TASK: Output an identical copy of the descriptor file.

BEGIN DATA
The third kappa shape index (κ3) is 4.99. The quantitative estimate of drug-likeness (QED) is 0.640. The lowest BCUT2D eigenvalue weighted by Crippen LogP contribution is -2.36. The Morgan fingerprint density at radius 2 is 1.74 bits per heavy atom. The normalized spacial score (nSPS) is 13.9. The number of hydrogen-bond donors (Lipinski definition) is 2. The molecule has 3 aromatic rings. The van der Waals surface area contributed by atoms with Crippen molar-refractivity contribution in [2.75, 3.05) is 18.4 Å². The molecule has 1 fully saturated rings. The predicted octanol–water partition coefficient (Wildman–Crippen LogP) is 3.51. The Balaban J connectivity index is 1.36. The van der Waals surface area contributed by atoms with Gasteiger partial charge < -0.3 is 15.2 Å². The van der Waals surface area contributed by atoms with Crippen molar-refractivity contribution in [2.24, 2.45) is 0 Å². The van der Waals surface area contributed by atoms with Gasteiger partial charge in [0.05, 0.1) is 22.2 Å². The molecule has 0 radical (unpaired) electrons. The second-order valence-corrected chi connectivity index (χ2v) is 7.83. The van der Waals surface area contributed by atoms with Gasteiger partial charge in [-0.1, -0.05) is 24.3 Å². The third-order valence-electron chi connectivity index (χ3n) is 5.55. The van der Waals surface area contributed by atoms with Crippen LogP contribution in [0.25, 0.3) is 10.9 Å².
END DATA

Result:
The third kappa shape index (κ3) is 4.99. The quantitative estimate of drug-likeness (QED) is 0.640. The lowest BCUT2D eigenvalue weighted by Crippen LogP contribution is -2.36. The Morgan fingerprint density at radius 2 is 1.74 bits per heavy atom. The normalized spacial score (nSPS) is 13.9. The number of hydrogen-bond donors (Lipinski definition) is 2. The molecule has 3 aromatic rings. The van der Waals surface area contributed by atoms with Crippen molar-refractivity contribution in [2.75, 3.05) is 18.4 Å². The molecule has 1 fully saturated rings. The predicted octanol–water partition coefficient (Wildman–Crippen LogP) is 3.51. The Balaban J connectivity index is 1.36. The van der Waals surface area contributed by atoms with Gasteiger partial charge < -0.3 is 15.2 Å². The van der Waals surface area contributed by atoms with Crippen molar-refractivity contribution in [2.24, 2.45) is 0 Å². The van der Waals surface area contributed by atoms with Gasteiger partial charge in [0.05, 0.1) is 22.2 Å². The molecule has 0 radical (unpaired) electrons. The second-order valence-corrected chi connectivity index (χ2v) is 7.83. The van der Waals surface area contributed by atoms with Gasteiger partial charge in [-0.1, -0.05) is 24.3 Å². The third-order valence-electron chi connectivity index (χ3n) is 5.55. The van der Waals surface area contributed by atoms with Crippen LogP contribution in [0.25, 0.3) is 10.9 Å².